A Woman is Not a Man is not just a riveting story of the trials of immigration, but a powerful look at the continuation of a culture of socio-economic sexual dimorphism that treats males as rightful beings and females as second-class citizens at best, breeding-stock or slaves at worst. The book put me in mind of several other notable works. Exit West is another recent novel that looks at the stark differences in Middle Eastern versus Western cultures through the experiences of an immigrant couple. A Thousand Splendid Suns shows the oppression of women in Afghanistan under an extremist religious regime. Erotic Stories for Punjabi Widows considers East-West strains in a London Punjabi community. 2018’s Educated shows a more domestic form of oppression of women, foisted by an extreme form of Mormonism. What Rum has provided with A Woman is No Man is a look at a particular set of women who have been suffering for centuries without the benefit of much public awareness.
“Silence is the only option for Palestinian women suffering domestic violence, even here in America, and I hope to give voice to these women in my…novel.” - Etaf RumOne thing that I particularly appreciated was that Rum put the men’s brutality into some context, not treating it as some immutable male characteristic, or excusing it, but pointing out that it had an origin in the wider world, and showing how women could come to accept the unacceptable.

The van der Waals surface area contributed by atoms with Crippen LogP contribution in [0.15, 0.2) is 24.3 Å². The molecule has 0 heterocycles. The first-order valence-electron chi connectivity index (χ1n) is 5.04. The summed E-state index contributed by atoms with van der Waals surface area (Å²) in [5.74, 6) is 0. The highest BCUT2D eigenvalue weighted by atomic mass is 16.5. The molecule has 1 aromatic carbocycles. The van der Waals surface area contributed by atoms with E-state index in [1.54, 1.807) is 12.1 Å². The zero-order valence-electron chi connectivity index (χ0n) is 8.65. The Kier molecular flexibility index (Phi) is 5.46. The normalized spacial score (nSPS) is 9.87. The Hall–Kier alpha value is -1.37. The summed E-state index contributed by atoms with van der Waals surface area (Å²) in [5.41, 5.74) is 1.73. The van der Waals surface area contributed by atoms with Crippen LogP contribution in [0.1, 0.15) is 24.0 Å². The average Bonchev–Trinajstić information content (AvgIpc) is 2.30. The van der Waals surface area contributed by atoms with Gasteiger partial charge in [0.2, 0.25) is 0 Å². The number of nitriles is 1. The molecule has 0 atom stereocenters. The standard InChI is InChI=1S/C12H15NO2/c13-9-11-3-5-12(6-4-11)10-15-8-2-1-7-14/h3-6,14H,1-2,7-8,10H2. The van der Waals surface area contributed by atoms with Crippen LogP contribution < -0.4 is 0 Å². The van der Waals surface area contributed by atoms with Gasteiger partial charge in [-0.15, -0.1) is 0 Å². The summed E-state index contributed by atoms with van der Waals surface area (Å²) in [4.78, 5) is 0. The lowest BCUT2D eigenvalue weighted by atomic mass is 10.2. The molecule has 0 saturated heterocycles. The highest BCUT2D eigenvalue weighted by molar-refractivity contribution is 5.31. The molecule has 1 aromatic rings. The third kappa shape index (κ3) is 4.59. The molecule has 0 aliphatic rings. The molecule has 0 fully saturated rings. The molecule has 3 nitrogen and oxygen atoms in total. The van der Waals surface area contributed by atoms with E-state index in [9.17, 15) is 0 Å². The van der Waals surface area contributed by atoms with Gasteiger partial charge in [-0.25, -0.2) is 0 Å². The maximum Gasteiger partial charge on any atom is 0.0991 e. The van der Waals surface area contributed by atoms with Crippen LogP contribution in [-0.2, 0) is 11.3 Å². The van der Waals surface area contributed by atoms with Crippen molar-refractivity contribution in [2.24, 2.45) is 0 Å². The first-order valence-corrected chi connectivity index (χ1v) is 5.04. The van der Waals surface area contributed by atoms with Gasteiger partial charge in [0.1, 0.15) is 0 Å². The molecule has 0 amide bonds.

The wounds of her childhood—poverty, hunger, abuse—had taught her. That the traumas of the world were inseparably connected. She was not surprised when her father came home and beat them mercilessly, the tragedy of the Nakba [The 1948 Palestinian diaspora] bulging in his veins... She knew that the suffering of women started in the suffering of men, that the bondages of one became the bondages of the other. Would the men in her life have battered her had they not been battered themselves?Still, might have been a decent thing for them to have exercised a bit of self-control, maybe take their rage out by shooting at bottles or something.
It did her no good for Isra to leave Palestine only to be caged up in Bay Ridge. With our national proclamation of secular authority and religious tolerance, and even with the anti-Islamic sentiment that set in after 9/11, the USA should still be an excellent place for Islamic people to be able to practice their faith, free of the oppression that afflicts so many Eastern nations, in which one branch of Islam outlaws the practices of other sorts. But if Islamic people who come to or are born in the USA are not allowed to participate as Americans, but only as foreigners living on American soil, where is the gain, for them or the nation?